33. Marie-Charlotte Lafront, Account Director for Being
  34. Pauline Gandaubert, Branding Consultant for Havas
  35. Bérénice Goales, Client Services Director for Wunderman
  36. Ian Swan, Independent Copywriter
  37. Kristel Pecnik, Content Director for Vivaki Performance
  38. Vivien Urtiaga, Digital Art Director for Grey
  39. Isabelle Nancy, Account Manager for JWT
  40. Benjamin Descazal, Data Consultant for KBMG
  41. John Foland, Independent Web Developer
  42. Ivan Pejcic, Strategic Planner for Ogilvy
  43. Matt Marrocco, Lead Industrial Designer for Streng
  44. Rory Sutherland, Exec Creative Dir & Vice-Chairman
  45. Arnaud Marullaz, Art Director for Y&R
  46. Marine Soyez, Art Director for Pixelis
  47. Cédric Quissola, Art Director for Y&R
  48. Akim Zerouali, Art Director for Y&R
  49. Olivier Hubinois, Account Manager for Pixelis
  50. Timoni West, Freelance Product Designer
  51. Gregory Ferembach, Art Director for Y&R
  52. Paul Johanet, Digital Account Executive for Being
  53. Julien Hérisson, Freelance Art Director
  54. Sophie Andresen, Owner and Curator of Neuromaencer
  55. Peter Spear, Brand Listener and Strategist
  56. Karen Rudel, Owner of Sight Seeker’s Delight
  57. Kevin Knight, President of Expatriate Party SAS
  58. Thomas Yve, Art Director for Being
  59. Derek Sivers, Owner of WoodEgg
  60. Emmanuel Lorry, Creative Art Director for CB’a
  61. Léa Stagnaro, Account Manager for CB’a
  62. Eric Auvinet, Copywriter for JWT
  63. Samantha Bilodeau, Data Miner for Ogilvy

TABLE OF CONTENTS

  1. How does the advertising process work?
  2. I want to hire a professional. How can I tell the good from the bad?
  3. What misconceptions do brands commonly have about marketing?
  4. How can I create my own inspiring creative brief?
  5. I have a small advertising budget, any advice?

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Getting noticed is a prerequisite of any good idea.

Hegarty on Creativity by Sir John Hegaty of BBH

You can’t be good at everything. The skill is to work with someone who is good at what you are not.

Hegarty on Creativity by Sir John Hegaty of BBH

Snap judgments and rapid decisions often lead to poor work.

The ability to stand back from your thinking and give it what we call ‘the overnight test’ is essential.

Unfortunately, we live in a world today that too often doesn’t allow this.

Hegarty on Creativity by Sir John Hegaty of BBH

In advertising, the best partnerships are usually those formed between art director and writer. The reason for this is in their job titles:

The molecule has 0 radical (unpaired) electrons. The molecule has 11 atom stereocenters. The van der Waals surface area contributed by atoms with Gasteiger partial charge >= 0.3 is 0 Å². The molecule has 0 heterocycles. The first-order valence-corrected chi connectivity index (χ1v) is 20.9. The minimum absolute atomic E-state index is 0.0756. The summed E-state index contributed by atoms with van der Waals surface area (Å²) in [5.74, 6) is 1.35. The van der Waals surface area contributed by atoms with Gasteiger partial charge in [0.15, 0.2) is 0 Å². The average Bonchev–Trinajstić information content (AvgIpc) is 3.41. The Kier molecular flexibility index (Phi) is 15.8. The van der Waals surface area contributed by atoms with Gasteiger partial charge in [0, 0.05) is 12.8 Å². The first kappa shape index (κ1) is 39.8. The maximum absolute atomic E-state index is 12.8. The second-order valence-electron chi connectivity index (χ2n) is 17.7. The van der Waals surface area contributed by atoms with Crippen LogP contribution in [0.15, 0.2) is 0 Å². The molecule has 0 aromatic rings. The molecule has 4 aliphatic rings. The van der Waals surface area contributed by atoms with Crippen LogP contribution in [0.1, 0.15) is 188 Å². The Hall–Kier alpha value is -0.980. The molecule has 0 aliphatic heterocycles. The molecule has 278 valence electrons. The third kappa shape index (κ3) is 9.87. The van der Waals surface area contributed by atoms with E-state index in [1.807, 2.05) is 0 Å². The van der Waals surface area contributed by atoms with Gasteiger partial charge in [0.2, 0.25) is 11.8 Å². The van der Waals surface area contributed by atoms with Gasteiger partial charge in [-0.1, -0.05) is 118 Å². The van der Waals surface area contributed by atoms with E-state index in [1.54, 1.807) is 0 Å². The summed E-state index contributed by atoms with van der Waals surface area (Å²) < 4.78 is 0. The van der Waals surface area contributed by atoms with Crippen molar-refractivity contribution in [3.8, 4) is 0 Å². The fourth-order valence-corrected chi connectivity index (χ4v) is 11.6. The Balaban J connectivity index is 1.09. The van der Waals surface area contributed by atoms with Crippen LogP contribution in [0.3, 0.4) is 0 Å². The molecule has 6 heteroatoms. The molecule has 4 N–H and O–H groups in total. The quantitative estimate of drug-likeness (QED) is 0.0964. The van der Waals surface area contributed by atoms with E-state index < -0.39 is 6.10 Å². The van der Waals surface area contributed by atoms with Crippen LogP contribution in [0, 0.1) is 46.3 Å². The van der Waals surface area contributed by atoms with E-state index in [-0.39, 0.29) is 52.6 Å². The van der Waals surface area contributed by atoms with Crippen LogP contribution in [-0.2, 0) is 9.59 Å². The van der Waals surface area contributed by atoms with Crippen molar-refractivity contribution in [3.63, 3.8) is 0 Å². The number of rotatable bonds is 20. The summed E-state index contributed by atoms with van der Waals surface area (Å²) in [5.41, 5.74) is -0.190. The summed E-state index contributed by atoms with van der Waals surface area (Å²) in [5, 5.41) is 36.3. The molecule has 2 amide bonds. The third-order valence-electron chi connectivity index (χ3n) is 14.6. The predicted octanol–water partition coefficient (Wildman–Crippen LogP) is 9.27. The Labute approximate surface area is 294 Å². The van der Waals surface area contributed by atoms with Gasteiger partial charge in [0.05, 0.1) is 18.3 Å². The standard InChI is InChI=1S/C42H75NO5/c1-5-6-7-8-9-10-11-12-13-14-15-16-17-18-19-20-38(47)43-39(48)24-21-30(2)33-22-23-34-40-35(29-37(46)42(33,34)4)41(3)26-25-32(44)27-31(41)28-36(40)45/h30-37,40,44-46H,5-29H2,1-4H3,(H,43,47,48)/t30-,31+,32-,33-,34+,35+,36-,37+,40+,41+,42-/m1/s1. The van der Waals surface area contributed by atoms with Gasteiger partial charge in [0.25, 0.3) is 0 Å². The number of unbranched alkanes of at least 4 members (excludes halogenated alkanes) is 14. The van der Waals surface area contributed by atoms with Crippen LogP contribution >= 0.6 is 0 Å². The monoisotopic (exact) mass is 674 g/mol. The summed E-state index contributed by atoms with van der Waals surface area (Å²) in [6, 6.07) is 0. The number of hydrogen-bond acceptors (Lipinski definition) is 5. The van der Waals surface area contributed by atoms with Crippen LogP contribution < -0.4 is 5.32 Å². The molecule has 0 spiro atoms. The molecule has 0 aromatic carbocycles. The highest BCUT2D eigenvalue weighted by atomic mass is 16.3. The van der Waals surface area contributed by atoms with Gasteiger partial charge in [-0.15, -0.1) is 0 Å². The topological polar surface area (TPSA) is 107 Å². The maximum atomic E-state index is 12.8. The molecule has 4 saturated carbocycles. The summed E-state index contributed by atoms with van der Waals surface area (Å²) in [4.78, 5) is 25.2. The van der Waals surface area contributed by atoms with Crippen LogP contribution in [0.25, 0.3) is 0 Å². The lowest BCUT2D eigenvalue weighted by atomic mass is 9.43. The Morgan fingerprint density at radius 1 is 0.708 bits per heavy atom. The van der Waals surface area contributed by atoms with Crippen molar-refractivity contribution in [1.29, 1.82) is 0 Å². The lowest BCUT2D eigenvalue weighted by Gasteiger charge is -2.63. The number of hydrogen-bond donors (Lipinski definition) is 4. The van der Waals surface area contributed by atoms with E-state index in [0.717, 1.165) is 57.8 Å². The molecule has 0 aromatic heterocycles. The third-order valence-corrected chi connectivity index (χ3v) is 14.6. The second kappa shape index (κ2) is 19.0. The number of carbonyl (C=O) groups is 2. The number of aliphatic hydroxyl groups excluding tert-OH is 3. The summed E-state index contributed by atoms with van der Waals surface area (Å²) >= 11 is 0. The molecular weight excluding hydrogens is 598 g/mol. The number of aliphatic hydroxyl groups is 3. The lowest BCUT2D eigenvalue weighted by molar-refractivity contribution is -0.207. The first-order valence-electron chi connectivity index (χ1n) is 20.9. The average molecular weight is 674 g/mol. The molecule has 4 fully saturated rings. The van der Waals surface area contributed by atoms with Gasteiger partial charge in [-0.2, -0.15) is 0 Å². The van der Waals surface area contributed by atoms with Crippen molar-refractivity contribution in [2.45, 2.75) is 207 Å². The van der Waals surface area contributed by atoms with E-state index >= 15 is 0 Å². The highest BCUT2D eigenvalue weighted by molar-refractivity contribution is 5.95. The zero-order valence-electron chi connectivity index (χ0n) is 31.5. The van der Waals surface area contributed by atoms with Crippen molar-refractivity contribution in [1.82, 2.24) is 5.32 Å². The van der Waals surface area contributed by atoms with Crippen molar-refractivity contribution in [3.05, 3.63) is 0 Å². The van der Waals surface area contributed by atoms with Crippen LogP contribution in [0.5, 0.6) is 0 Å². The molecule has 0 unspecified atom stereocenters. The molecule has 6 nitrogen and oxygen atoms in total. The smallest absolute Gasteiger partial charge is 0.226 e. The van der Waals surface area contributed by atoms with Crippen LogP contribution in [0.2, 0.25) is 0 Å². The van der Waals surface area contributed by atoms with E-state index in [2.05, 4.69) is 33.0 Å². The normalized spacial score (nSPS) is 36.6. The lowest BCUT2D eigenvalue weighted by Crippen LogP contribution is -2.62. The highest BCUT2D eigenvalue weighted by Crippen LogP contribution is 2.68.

Art directors think visually.

Writers think in terms of narrative.

Hegarty on Creativity by Sir John Hegaty of BBH

One of the greatest threats we face is simply put – bullshit.

We’re drowning in it. We’re drowning in rhetoric that is just true enough not to be a lie.

Bob Hoffman on The Golden Age of Bullshit citing speechwriter John Lovett

The people LEAST likely to engage deeply are the MOST important for growth.

There is a way out of this paradox. But it requires us to embrace two principles:

1) Battle for interest, not attention

2)Fans are actors, not the audience

The Participation Paradox by Martin Weigel

One of the problems with advertising experts is that they have a free pass.

They go around to conferences, they talk to the press, they write stupid blogs, and they make profound and confident statements about the advertising industry.

And no one ever goes back and checks up on them.

The purpose of marketing is not merely to secure the attention, participation and purchases of the fans alone.

Brands depend on retaining and attracting legions of buyers who don’t know our brand well, and don’t buy it very often.

The Participation Paradox by Martin Weigel

You can be conditioned through advertising to choose logically inferior options.

We can even become conditioned to find great pleasure in things that harm us.

We have a responsibility to the truth.

The advertising industry needs it and our clients deserve it.

Efficiency doesn’t build relationships. Quarterly-update newsletters get skimmed and don’t resonate at all.

I would rather get a quick 5-line personal email is so much more effective than a BCC: blast.

The best briefs are when the creative team leaves the brief meeting with ideas already in their head.

If your brief is boring, or leaves the creative team with more questions than answers, or worst, demotivated, then your creative brief was a failure.

Include just enough information to spark creativity- you should be able to accomplish this in one page.

People’s relationship with your brand affects their likelihood to notice communications from your brand.

The Participation Paradox by Martin Weigel

The theory that people want to engage with brands online and share their enthusiasms with their friends and that their friends will share their enthusiasms with other friends through social media channels has turned out to be an infantile fantasy.

In fact, what social media sites are rapidly becoming is just one more channel for traditional paid advertising.

Design is the glue between people and corporations.

But brands can sometimes give splintered messages and forgettable offerings that don’t excite people.

Between advertising, packaging, product design, public relations, Web communication, and the look and feel of their company’s workspaces, every message must fit together;

nothing can be left to interpretation.

Brand Jam by Marc Gobé

There are only two ways to influence human behavior:

– You can manipulate it
– You can inspire it

Start With Why by Simon Sinek

No matter what you’re creating, a single vision is fundamentally important. It is the driving force of every project.

Every project needs someone in charge with a crystal-clear vision.

Hegarty on Creativity by Sir John Hegaty of BBH

It’s important to understand the history of typography.

Not every graphic designer knows this, but it’s very important because typography evolves alongside technology, and the shape of typography is created by technology.

We now have millions of different types, but not all of them are good.